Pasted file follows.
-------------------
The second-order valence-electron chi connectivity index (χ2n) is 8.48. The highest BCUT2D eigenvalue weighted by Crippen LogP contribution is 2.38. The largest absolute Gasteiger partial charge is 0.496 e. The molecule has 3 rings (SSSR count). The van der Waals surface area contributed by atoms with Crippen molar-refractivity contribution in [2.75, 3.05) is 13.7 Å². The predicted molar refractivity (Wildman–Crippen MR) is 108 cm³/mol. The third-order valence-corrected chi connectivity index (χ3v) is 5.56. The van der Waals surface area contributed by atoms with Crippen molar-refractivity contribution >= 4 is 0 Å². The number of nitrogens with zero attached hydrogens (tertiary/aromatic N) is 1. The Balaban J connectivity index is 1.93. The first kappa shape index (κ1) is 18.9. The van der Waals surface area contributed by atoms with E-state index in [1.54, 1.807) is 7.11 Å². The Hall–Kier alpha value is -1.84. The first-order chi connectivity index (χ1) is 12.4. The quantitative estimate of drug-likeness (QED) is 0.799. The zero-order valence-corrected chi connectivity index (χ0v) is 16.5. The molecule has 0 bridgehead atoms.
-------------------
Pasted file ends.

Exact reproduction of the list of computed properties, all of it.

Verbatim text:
The second-order valence-electron chi connectivity index (χ2n) is 8.48. The highest BCUT2D eigenvalue weighted by Crippen LogP contribution is 2.38. The largest absolute Gasteiger partial charge is 0.496 e. The molecule has 3 rings (SSSR count). The van der Waals surface area contributed by atoms with Crippen molar-refractivity contribution in [2.75, 3.05) is 13.7 Å². The predicted molar refractivity (Wildman–Crippen MR) is 108 cm³/mol. The third-order valence-corrected chi connectivity index (χ3v) is 5.56. The van der Waals surface area contributed by atoms with Crippen molar-refractivity contribution >= 4 is 0 Å². The number of nitrogens with zero attached hydrogens (tertiary/aromatic N) is 1. The Balaban J connectivity index is 1.93. The first kappa shape index (κ1) is 18.9. The van der Waals surface area contributed by atoms with E-state index in [1.54, 1.807) is 7.11 Å². The Hall–Kier alpha value is -1.84. The first-order chi connectivity index (χ1) is 12.4. The quantitative estimate of drug-likeness (QED) is 0.799. The zero-order valence-corrected chi connectivity index (χ0v) is 16.5. The molecule has 0 bridgehead atoms.